Sunday, August 17, 2014

Silent Sundays: The Perils of Pauline: Chapter One (1914)


Imagine going to movie theaters in the early 1900s when movies were still new. Every story idea was fresh, every idea and camera angle were new and inventive. They were a great adventure, a great romance, a great comedy. They were all still innocent and sweet and exciting. There are so many films that make me wish I could go back in time and see them in the theaters. One series of films I would like to travel back in time and see is the very first chapter of The Perils of Pauline that was first released in 1914.
            Pauline Marvin (Pearl White) has been left in the care of an older man named Sanford after her father died.  Pauline is set to inherit a large fortune but while she waits for her inheritance Sanford looks after her money.
            Sanford has a young son named Harry. Harry is madly in love with Pauline but she is in no rush to get married. She wants to live her life and travel the world.
            The old man has a secretary named Koerner. One day Koerner is approached by a man he used to run around with. The man wants money from Koerner or else he will tell Sanford that Koerner was once in jail and escaped. He tells the man to wait that Sanford will likely die soon and leave him something.
            Sanford does eventually die. He places Koerner in charge of Pauline’s money. The secretary relays this information to the man he knows. The man comes up with a plan to have Pauline go up in a hot air balloon at Pallisades Park and fly away. The man bribes a few people at the park to put his plan of killing Pauline into motion.
            Pauline is thrilled to be going up in the hot air balloon. Of course her ride does not go over as she had hoped. When the rope to the air balloon is cut Pauline finds herself sailing over the Palisades cliffs. In a smart move she climbs down the rope and lands on the cliff side.
            Harry and Koerner had been following Pauline. Harry gets to Pauline first and attempts to pull her up by tying the rope to his car. He climbs down to get her. When he gets to her to rope falls. Koerner and the man have cut the rope. Pauline comes up with the idea to inflate the balloon again and fly back up. Koerner comes down. He knocks Harry down and carries away Pauline. Koerner takes her to an abandoned house. He has Pauline tied up, places her on the floor, and sets the room on fire.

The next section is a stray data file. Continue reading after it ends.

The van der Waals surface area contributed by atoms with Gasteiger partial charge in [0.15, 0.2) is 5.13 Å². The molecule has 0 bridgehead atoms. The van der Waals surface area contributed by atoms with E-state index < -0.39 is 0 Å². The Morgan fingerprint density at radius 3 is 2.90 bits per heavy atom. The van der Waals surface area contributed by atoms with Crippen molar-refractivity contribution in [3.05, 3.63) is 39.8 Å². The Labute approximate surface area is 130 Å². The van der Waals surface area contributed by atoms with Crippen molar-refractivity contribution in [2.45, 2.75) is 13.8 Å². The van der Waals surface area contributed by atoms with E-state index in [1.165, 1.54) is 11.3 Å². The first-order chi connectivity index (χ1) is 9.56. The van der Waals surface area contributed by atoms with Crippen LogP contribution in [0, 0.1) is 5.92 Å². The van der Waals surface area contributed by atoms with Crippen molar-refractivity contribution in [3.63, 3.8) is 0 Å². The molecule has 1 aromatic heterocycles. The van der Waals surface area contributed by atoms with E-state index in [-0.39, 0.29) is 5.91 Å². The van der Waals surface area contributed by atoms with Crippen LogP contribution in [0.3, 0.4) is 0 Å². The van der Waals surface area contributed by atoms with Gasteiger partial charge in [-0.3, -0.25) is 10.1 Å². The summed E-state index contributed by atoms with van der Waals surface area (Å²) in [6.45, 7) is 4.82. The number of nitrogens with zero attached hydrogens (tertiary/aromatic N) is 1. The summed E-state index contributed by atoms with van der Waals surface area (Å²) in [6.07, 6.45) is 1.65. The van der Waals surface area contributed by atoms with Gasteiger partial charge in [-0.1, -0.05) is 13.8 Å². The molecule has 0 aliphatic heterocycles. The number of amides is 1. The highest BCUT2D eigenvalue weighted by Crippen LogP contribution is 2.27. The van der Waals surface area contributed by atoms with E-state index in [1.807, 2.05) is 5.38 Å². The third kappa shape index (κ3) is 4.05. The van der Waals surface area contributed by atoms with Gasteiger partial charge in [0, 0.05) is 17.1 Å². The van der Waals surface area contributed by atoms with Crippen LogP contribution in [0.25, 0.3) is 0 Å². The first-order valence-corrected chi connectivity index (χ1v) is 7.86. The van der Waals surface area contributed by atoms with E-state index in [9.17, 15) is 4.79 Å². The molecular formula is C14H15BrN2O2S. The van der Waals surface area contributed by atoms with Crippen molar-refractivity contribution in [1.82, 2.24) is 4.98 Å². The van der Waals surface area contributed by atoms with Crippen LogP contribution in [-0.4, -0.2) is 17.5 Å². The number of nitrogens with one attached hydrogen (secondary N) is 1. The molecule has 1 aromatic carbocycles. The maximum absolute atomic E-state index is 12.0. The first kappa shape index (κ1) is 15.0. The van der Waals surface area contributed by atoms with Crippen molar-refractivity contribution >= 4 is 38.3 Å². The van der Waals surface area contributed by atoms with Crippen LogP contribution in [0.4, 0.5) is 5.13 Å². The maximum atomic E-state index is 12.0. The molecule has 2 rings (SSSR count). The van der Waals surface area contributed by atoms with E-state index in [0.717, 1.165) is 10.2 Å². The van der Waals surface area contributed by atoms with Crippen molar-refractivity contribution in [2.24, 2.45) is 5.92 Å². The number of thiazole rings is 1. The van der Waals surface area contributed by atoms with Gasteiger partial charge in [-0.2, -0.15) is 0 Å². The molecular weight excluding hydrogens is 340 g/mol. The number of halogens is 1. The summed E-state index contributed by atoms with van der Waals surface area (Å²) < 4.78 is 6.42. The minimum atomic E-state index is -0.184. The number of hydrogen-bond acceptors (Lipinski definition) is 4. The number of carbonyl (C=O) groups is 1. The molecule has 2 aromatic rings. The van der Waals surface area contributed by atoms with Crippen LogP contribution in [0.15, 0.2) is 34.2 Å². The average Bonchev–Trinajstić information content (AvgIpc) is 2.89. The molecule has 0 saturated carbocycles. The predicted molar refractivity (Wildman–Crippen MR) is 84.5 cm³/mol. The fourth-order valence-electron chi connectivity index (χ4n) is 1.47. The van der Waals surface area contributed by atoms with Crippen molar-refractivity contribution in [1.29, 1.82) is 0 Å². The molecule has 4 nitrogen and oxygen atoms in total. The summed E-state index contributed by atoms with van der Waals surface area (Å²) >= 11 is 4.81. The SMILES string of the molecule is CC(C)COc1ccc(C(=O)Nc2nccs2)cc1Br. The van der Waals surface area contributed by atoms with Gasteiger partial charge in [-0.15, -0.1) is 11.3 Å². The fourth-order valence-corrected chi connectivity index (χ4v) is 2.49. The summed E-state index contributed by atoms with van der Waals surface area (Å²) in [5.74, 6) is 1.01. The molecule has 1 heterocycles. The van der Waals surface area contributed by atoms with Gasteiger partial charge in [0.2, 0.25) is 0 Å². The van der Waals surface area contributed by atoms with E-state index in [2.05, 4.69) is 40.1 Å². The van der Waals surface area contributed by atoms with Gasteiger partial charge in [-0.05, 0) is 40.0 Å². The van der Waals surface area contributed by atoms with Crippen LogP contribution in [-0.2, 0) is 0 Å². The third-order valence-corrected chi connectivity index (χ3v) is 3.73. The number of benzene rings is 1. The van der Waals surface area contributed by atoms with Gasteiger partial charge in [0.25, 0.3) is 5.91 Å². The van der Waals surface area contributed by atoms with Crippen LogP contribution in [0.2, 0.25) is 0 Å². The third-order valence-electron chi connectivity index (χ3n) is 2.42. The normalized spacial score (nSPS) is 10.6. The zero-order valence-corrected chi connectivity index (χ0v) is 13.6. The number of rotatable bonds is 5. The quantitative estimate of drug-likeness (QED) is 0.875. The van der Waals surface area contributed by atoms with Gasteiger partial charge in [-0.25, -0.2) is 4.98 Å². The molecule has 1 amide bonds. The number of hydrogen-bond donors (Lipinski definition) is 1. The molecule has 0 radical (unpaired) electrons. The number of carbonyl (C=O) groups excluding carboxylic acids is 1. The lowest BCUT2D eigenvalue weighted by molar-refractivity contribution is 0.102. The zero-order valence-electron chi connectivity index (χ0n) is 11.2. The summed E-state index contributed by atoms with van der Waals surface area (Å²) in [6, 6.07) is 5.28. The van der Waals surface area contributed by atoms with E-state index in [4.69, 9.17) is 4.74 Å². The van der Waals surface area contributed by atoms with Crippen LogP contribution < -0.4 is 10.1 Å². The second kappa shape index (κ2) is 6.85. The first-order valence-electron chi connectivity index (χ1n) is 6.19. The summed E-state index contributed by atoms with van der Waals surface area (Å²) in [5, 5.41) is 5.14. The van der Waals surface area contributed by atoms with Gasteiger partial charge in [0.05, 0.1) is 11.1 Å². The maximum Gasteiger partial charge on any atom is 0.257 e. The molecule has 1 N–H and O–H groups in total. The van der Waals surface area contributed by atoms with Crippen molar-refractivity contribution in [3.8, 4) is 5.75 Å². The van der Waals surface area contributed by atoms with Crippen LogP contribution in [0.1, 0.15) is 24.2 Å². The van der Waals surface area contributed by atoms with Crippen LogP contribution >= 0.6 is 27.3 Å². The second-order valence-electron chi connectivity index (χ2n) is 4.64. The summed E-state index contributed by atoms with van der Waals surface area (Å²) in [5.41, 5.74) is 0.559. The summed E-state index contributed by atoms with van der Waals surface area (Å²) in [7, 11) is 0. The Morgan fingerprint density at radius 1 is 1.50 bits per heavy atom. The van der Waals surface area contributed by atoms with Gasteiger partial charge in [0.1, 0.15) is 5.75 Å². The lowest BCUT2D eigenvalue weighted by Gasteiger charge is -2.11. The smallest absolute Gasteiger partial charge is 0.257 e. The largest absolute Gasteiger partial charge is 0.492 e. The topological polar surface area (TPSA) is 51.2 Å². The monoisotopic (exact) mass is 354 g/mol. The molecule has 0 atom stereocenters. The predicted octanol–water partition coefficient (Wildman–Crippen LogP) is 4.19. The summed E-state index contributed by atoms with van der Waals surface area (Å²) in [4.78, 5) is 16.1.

Luckily Harry arrives before the house can burn down and saves Pauline. Back at the house Koerner calls the police to report Pauline missing thinking she is dead. Pauline comes walking into the house with Harry. They are both a bit shaken but they will alright.
            The last few seconds literally end with a question mark since Koerner walks away with the other man. The last title card tells the audience to come back the following week to see another chapter of Pauline’s story.
            I had first heard about the Perils of Pauline through the Betty Hutton film of the same title. That film is good especially because Betty Hutton is hilarious and her Rumble, Rumble, Rumble number is one of my all time favorite musical numbers in a film ever but it barely has anything to do with the real story of the film series or Pearl White. Ever since that time I have been interested in seeing the original Perils.
Fire was put under my behind to watch the series after I began interning at the Fort Lee Museum in Fort Lee, NJ. For those of you who might not be aware Fort Lee was where the motion picture industry really took off. The motion pictures studios in New York would send their troupes over the Hudson River to film outdoor scenes. Soon studios such as Goldwyn, Selznick, World, Solax, Universal, and Éclair built studios in the town. Many films from the various studios filmed along the Palisades Cliffs. At the museum I have seen and handled several photographs and pieces of memorabilia from The Perils of Pauline and also those pertaining to Pearl White. Every few years the museum shows one of the chapters from the series along the cliff side of the Palisades where White filmed many of her famous scenes. The museum even uses a famous photograph of White, camera man Arthur Miller, director George Seitz, and Antonio Moreno on their business cards and other professional signs and posters to advertise. The Perils of Pauline hold a special place in the heart of the local cinephiles in Fort Lee with its view of the Palisades but I believe they take more pride in that Palisades Amusement Park is featured (PAP, even though it closed down, is a huge part of the area’s history).

I greatly enjoyed watching the first chapter of The Perils of Pauline. It was cute and I must say it was even exciting. It is definitely a film and a series I would have liked seeing had I been alive one hundred years ago. Pauline Marvin would have been my hero and someone I admired. 
If you live in New Jersey or would like to take a trip to see some silent film memorabilia please come by The Fort Lee Museum. Also, please visit the Fort LeeFilm Commission’s website for more information on the early film industry.